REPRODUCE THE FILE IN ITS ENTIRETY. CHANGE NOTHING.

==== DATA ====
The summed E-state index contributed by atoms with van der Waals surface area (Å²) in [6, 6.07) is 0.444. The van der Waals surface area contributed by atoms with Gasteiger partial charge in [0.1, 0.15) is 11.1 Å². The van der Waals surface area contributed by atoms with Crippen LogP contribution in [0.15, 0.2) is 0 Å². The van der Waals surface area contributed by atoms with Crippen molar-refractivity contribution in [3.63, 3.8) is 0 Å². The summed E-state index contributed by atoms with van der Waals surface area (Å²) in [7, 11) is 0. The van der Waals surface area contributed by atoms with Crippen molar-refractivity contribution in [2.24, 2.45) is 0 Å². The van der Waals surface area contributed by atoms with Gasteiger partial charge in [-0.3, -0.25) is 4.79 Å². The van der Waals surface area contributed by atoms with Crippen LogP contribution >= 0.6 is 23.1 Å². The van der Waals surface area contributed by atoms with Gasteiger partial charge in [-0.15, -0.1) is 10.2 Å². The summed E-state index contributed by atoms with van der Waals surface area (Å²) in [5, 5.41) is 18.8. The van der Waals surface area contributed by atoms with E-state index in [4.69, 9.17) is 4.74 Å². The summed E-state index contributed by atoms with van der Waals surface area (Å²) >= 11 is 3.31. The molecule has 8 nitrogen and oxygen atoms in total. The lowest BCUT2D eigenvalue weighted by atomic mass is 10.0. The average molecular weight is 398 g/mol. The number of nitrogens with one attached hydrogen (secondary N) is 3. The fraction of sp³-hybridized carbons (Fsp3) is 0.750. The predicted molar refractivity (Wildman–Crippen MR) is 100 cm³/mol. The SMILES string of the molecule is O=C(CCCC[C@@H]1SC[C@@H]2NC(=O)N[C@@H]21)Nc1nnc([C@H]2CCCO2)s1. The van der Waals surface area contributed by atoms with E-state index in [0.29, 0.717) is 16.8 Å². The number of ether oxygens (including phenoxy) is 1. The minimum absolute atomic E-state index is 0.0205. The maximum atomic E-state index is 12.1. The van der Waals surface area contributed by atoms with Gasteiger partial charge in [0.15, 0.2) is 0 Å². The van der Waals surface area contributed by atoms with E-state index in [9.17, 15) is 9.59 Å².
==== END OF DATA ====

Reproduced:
The summed E-state index contributed by atoms with van der Waals surface area (Å²) in [6, 6.07) is 0.444. The van der Waals surface area contributed by atoms with Gasteiger partial charge in [0.1, 0.15) is 11.1 Å². The van der Waals surface area contributed by atoms with Crippen LogP contribution in [0.15, 0.2) is 0 Å². The van der Waals surface area contributed by atoms with Crippen molar-refractivity contribution in [3.63, 3.8) is 0 Å². The summed E-state index contributed by atoms with van der Waals surface area (Å²) in [7, 11) is 0. The van der Waals surface area contributed by atoms with Crippen molar-refractivity contribution in [2.24, 2.45) is 0 Å². The van der Waals surface area contributed by atoms with Gasteiger partial charge in [-0.3, -0.25) is 4.79 Å². The van der Waals surface area contributed by atoms with Crippen LogP contribution >= 0.6 is 23.1 Å². The van der Waals surface area contributed by atoms with Gasteiger partial charge in [-0.15, -0.1) is 10.2 Å². The summed E-state index contributed by atoms with van der Waals surface area (Å²) in [5, 5.41) is 18.8. The van der Waals surface area contributed by atoms with E-state index in [4.69, 9.17) is 4.74 Å². The summed E-state index contributed by atoms with van der Waals surface area (Å²) >= 11 is 3.31. The molecule has 8 nitrogen and oxygen atoms in total. The lowest BCUT2D eigenvalue weighted by atomic mass is 10.0. The average molecular weight is 398 g/mol. The number of nitrogens with one attached hydrogen (secondary N) is 3. The fraction of sp³-hybridized carbons (Fsp3) is 0.750. The predicted molar refractivity (Wildman–Crippen MR) is 100 cm³/mol. The SMILES string of the molecule is O=C(CCCC[C@@H]1SC[C@@H]2NC(=O)N[C@@H]21)Nc1nnc([C@H]2CCCO2)s1. The van der Waals surface area contributed by atoms with E-state index in [0.29, 0.717) is 16.8 Å². The number of ether oxygens (including phenoxy) is 1. The minimum absolute atomic E-state index is 0.0205. The maximum atomic E-state index is 12.1. The van der Waals surface area contributed by atoms with Gasteiger partial charge in [0.15, 0.2) is 0 Å². The van der Waals surface area contributed by atoms with E-state index in [9.17, 15) is 9.59 Å².